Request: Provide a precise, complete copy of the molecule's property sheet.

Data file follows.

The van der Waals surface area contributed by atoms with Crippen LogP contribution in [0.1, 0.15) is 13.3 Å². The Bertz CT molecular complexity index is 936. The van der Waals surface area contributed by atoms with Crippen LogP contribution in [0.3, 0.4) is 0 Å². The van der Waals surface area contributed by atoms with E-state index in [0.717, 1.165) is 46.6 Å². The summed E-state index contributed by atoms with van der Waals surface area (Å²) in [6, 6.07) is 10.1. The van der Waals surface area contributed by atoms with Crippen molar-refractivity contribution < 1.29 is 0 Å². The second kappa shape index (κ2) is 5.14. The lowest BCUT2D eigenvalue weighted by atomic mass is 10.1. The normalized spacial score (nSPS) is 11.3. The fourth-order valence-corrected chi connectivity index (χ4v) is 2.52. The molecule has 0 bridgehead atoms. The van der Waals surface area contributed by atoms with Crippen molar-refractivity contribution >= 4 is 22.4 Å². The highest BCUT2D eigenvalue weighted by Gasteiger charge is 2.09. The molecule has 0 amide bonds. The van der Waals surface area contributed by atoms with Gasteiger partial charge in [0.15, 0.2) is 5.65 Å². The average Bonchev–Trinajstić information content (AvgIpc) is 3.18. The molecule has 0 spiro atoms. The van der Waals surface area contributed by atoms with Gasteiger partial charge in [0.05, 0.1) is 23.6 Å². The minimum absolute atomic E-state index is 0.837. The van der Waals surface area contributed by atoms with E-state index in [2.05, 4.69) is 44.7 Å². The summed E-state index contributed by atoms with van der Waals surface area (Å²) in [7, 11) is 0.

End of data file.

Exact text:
The van der Waals surface area contributed by atoms with Crippen LogP contribution in [0.1, 0.15) is 13.3 Å². The Bertz CT molecular complexity index is 936. The van der Waals surface area contributed by atoms with Crippen LogP contribution in [0.3, 0.4) is 0 Å². The van der Waals surface area contributed by atoms with E-state index in [0.717, 1.165) is 46.6 Å². The summed E-state index contributed by atoms with van der Waals surface area (Å²) in [6, 6.07) is 10.1. The van der Waals surface area contributed by atoms with Crippen molar-refractivity contribution < 1.29 is 0 Å². The second kappa shape index (κ2) is 5.14. The lowest BCUT2D eigenvalue weighted by atomic mass is 10.1. The normalized spacial score (nSPS) is 11.3. The fourth-order valence-corrected chi connectivity index (χ4v) is 2.52. The molecule has 0 bridgehead atoms. The van der Waals surface area contributed by atoms with Crippen molar-refractivity contribution >= 4 is 22.4 Å². The highest BCUT2D eigenvalue weighted by Gasteiger charge is 2.09. The molecule has 0 amide bonds. The van der Waals surface area contributed by atoms with Gasteiger partial charge in [0.15, 0.2) is 5.65 Å². The average Bonchev–Trinajstić information content (AvgIpc) is 3.18. The molecule has 0 spiro atoms. The van der Waals surface area contributed by atoms with Gasteiger partial charge in [0.05, 0.1) is 23.6 Å². The minimum absolute atomic E-state index is 0.837. The van der Waals surface area contributed by atoms with E-state index in [2.05, 4.69) is 44.7 Å². The summed E-state index contributed by atoms with van der Waals surface area (Å²) in [7, 11) is 0.